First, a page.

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Can New CEO Keep SunTrust Independent?

US Banker  |  April, 2011

Tarp repayment? Check. Young, fresh-faced new CEO? Check.

Lasting independence for SunTrust? Not so fast; it's too soon to mark that box in ink.

In promoting its president and chief operating officer, William H. Rogers Jr., to chief executive on Thursday, SunTrust Banks Inc. — recently freed from government support — is positioning itself for the future and trying to distance itself from what Rogers referred to Thursday as "the Tarp era."

But while the outlook for the bank is considerably brighter than it was a year ago, analysts warned against sounding the all clear.

"The independence issue is going to be front and center for some period," said Christopher Marinac, director of research at FIG Partners LLC. "The only way that SunTrust will answer the independence issue is to go buy somebody, and I don't see the company making an acquisition in the next six months. … Even though credit is improving, there is still more work to be done."

Rogers, who was named president in December 2008 and chief operating officer in November 2010, is taking over the CEO job from James M. Wells 3rd, , who will turn 65 in May. (Wells will fully cede the duties by June 1 and stay on as executive chairman through December.)

Speculation that Rogers was being groomed as Wells' successor had been mounting since he took over the presidency from Wells almost two and a half years ago. At 53, Rogers now has the opportunity to breathe new life into the storied Atlanta bank.

Traditionally, "SunTrust Bank was very much a local-oriented … company," Marinac said. "That has changed dramatically over the last decade. It's much more vibrant, multi-city. I think you have with Bill a younger person who not only has been at the company for several years but is also sort of a new face for the company."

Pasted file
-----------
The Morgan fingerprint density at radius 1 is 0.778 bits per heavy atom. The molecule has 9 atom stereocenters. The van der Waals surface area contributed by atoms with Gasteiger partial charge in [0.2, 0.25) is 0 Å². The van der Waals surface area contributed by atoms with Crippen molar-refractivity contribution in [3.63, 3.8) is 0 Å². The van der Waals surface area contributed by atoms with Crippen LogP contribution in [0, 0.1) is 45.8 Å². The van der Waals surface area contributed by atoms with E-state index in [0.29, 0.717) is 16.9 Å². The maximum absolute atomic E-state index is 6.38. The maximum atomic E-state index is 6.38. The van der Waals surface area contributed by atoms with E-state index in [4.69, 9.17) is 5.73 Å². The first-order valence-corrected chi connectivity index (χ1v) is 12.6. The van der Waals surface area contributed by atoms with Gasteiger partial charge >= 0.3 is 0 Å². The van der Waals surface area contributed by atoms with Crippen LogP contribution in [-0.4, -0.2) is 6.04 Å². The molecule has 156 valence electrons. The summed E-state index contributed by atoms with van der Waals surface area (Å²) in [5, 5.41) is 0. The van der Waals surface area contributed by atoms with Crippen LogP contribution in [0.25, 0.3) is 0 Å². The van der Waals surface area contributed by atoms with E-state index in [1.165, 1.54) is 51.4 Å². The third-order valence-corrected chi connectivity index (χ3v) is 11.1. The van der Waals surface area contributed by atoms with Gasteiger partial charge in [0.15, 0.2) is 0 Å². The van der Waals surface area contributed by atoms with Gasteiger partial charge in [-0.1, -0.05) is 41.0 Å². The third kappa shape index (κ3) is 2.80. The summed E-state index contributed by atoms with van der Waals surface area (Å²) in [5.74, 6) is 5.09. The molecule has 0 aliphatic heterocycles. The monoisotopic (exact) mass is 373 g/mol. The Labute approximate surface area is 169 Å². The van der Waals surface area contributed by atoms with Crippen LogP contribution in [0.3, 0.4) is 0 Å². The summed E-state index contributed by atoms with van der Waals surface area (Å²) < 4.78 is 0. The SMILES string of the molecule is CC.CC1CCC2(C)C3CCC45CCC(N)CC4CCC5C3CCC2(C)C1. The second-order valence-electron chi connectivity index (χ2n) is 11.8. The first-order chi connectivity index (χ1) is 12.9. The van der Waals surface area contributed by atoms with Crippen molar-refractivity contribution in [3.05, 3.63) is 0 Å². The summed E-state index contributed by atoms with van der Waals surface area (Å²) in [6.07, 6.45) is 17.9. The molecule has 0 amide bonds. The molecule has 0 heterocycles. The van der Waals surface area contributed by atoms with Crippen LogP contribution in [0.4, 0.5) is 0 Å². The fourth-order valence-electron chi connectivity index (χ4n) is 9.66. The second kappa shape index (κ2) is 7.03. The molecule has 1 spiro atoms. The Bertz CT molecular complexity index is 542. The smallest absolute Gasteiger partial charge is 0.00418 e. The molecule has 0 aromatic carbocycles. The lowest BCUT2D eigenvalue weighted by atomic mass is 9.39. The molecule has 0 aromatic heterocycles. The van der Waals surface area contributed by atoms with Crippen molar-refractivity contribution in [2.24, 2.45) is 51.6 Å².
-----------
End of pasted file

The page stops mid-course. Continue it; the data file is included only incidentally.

Rogers began his career as a management trainee in 1980 at Trust Co. of Georgia a SunTrust predecessor, and has steadily moved up the ranks over the years, overseeing a range of businesses.

"Bill Rogers is a deeply experienced banker and leader and has created great value for SunTrust over his long career," Wells said during a conference call with analysts on Thursday. "He has my respect as a leader and as a person, so not only due to the calendar but also due to the fact that the financial services industry is now in the midst of a meaningful inflection point, we believe it is the appropriate time for this change."

Wells has been CEO since 2007 and chairman since 2009. On March 30, he oversaw the company's return of $4.85 billion of preferred shares to the government that were issued in 2008 under the Troubled Asset Relief Program. With Tarp repaid and many of the bank's credit issues clearing up, Rogers is taking the reins at a pivotal point.

"Rogers comes in at a pretty interesting time for SunTrust," said John Pancari, a senior regional bank analyst at Evercore Partners. "They are in a great position, being one of the largest players in the Southeast, to really capitalize on a still-disrupted market."

Like other bank CEOs, Rogers needs to find ways to increase revenues at a time of weak loan demand. "It's a difficult task to shift that focus from credit to top-line because there is no top line growth," Pancari said. "Top line growth is a challenge."

SunTrust reported a 7% drop in revenue during the first quarter from the fourth quarter, due primarily to a decline in fee income and lower mortgage production. However, first-quarter revenue of $2.16 billion rose 14% year-over-year, thanks to the company's continued shift out of high-cost deposits. Total average loans of $115.2 billion were relatively unchanged from the previous quarter and a year earlier, rising less than 1%.

Overall, SunTrust made $38 million, or 8 cents a share. Excluding the impact of the Tarp redemption, earnings were 22 cents a share. That compares with a loss of $229 million, or 46 cents a share, a year earlier, and earnings of $114 million, or 23 cents a share, in the fourth quarter.

Even if SunTrust treads water, its sheer size may keep it independent for some time. "I don't expect a significant strategic change under Bill Rogers' stewardship," Pancari said. "It doesn't seem like there's enough interest at this point by buyers that have the capacity to look at SunTrust just yet. … But I also don't see SunTrust as an avid acquirer in this market."

Rogers said he sees SunTrust as a buyer, but downplayed the prospects of the bank making any big moves soon. Any deal it considers "would have to be geographically accretive to what we're trying to do, and financially, a smart deal," he said on the call. "Some of the small things we've seen today just don't really fit into that category."

- American Banker

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